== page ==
ABU DHABI, March 11 (Reuters) - The Abu Dhabi Group, an investment company owned by a member of the ruling family of the Gulf emirate, said it paid $42 million for Georgia’s Standard Bank as it seeks to tap economic growth in the Caucasus state.
“We see good prospects for Standard Bank and our investment is long-term,” Bashir Tahir, The Abu Dhabi Group’s chief executive officer, told Reuters by telephone in the United Arab Emirates.
“There is also a lot of interest in Georgia from the United States and Europe, and some neighbouring countries such as Turkey,” Tahir said.
Standard Bank said on Sunday The Abu Dhabi Group bought the lender from private equity group Salford Capital, which was close to Georgian billionaire Badri Patarkatsishvili, who died last month. It did not give a value for the purchase. [ID:nANT941291]
The Abu Dhabi Group is owned by Sheikh Nahayan bin Mubarak al-Nahayan, the UAE’s minister of higher education. Abu Dhabi is the largest member of the UAE federation, the world’s fifth-largest oil exporter, which is reaping a windfall from record oil prices.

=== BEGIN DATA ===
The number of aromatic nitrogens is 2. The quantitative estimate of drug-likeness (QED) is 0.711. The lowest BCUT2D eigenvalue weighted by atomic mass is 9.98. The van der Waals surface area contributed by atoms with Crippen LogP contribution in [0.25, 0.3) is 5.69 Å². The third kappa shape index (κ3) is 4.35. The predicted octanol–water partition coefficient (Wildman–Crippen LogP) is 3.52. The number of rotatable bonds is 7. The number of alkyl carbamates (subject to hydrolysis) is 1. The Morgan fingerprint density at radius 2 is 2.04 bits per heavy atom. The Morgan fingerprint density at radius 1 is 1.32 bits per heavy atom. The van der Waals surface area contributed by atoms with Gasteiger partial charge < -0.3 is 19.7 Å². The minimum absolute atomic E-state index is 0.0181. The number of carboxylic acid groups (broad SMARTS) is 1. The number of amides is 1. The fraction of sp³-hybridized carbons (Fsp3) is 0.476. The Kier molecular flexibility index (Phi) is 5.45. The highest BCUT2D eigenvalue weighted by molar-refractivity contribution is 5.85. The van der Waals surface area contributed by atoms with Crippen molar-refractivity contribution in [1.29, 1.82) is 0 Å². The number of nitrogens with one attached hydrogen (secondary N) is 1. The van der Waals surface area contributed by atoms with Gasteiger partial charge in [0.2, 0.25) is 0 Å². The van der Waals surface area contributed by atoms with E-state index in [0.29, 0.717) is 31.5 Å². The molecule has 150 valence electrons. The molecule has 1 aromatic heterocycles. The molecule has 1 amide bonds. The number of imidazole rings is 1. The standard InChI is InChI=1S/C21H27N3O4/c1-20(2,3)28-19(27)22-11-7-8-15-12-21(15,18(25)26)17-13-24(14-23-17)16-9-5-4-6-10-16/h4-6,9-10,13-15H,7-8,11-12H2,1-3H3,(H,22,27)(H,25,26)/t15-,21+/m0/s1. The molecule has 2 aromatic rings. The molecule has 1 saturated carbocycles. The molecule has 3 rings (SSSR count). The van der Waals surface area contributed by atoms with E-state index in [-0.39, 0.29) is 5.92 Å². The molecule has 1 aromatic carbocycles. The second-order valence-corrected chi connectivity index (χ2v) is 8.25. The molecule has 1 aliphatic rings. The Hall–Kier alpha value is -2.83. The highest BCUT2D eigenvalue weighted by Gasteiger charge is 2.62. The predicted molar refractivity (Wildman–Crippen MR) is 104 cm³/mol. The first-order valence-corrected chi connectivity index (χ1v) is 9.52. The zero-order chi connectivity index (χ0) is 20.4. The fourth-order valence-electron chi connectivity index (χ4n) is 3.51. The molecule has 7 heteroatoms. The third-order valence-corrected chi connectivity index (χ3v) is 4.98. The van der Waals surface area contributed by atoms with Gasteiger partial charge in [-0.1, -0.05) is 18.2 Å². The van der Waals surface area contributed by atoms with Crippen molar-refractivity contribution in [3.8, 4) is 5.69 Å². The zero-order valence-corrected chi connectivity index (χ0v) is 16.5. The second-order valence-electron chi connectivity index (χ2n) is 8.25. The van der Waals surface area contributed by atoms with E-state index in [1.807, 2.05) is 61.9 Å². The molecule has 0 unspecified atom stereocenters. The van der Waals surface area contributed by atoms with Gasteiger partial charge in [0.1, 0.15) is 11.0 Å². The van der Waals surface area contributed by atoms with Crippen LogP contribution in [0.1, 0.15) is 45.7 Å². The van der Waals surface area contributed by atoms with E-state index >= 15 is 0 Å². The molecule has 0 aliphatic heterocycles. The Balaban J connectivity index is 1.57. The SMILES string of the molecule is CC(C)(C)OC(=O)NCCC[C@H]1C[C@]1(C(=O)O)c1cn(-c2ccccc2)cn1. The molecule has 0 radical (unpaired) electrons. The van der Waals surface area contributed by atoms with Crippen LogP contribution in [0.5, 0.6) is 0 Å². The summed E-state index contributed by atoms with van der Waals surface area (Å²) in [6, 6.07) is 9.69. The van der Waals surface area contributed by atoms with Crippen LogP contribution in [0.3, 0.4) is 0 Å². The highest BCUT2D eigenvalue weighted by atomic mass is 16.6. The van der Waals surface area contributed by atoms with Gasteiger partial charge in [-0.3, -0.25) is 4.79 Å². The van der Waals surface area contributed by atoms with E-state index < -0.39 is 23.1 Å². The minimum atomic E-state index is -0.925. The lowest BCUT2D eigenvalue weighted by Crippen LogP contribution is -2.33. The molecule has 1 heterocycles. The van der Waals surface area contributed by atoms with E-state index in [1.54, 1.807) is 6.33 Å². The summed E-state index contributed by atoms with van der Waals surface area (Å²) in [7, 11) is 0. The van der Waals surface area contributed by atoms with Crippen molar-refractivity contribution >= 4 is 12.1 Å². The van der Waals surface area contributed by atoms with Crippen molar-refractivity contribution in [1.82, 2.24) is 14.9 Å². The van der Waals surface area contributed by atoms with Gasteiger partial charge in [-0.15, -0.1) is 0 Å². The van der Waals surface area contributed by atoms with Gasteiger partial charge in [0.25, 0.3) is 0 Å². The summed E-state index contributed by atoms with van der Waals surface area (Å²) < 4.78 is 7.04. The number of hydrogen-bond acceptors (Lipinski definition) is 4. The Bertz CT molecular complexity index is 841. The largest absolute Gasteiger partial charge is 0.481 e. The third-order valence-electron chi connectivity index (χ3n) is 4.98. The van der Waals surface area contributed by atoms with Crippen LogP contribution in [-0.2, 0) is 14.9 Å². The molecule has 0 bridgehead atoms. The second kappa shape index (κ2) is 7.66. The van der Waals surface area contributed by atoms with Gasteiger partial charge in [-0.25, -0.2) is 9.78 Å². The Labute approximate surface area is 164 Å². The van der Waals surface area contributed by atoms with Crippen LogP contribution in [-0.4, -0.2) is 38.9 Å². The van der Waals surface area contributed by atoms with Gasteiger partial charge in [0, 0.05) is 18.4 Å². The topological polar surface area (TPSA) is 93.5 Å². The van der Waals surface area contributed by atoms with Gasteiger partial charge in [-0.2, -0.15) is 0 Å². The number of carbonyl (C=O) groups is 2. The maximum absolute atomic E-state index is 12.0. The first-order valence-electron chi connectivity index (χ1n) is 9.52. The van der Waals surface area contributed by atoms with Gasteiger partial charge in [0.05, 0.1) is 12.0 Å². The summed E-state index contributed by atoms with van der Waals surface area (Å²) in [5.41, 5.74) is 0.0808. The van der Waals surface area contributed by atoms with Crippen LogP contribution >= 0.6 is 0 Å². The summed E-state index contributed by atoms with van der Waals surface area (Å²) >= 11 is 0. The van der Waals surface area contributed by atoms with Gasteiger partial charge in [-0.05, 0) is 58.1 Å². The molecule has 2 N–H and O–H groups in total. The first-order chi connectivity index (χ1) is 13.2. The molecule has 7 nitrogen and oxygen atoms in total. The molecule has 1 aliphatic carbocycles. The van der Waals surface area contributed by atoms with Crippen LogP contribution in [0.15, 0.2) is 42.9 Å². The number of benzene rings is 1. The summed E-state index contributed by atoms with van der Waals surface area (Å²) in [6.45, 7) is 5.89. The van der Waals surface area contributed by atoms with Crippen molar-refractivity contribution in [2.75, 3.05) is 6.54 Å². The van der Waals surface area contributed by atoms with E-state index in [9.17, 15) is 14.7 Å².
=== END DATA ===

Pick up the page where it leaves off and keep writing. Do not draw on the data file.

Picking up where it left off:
The Abu Dhabi Group said in February it planned to invest hundreds of millions of dollars in Georgia’s telecom, banking, tourism and real estate industries. [ID:nMCH128040]
The firm said in August it bought a 50 percent stake in Bertelsmann’s (BTGGg.F) Middle East mobile phone affiliate as part of its strategy of boosting its telecommunications operations. [ID:nL21820493]
In November, it spent $16 million on a telecoms investment in Georgia, its first in the country.
Georgian National, the country’s central bank, placed Standard Bank in temporary administration in November because of worries over liquidity.
Salford’s lawyers said the bank was being targeted because of apparent links to Patarkatsishvili, who was suspected by the Georgian government of trying to incite a coup in Georgia.
Patarkatsishvili, a billionaire opponent of Georgian President Mikhail Saakashvili, died suddenly last month at his estate near London. Police initially treated the death as suspicious, but have found no evidence of foul play. (Writing by James Cordahi; Editing by Louise Ireland)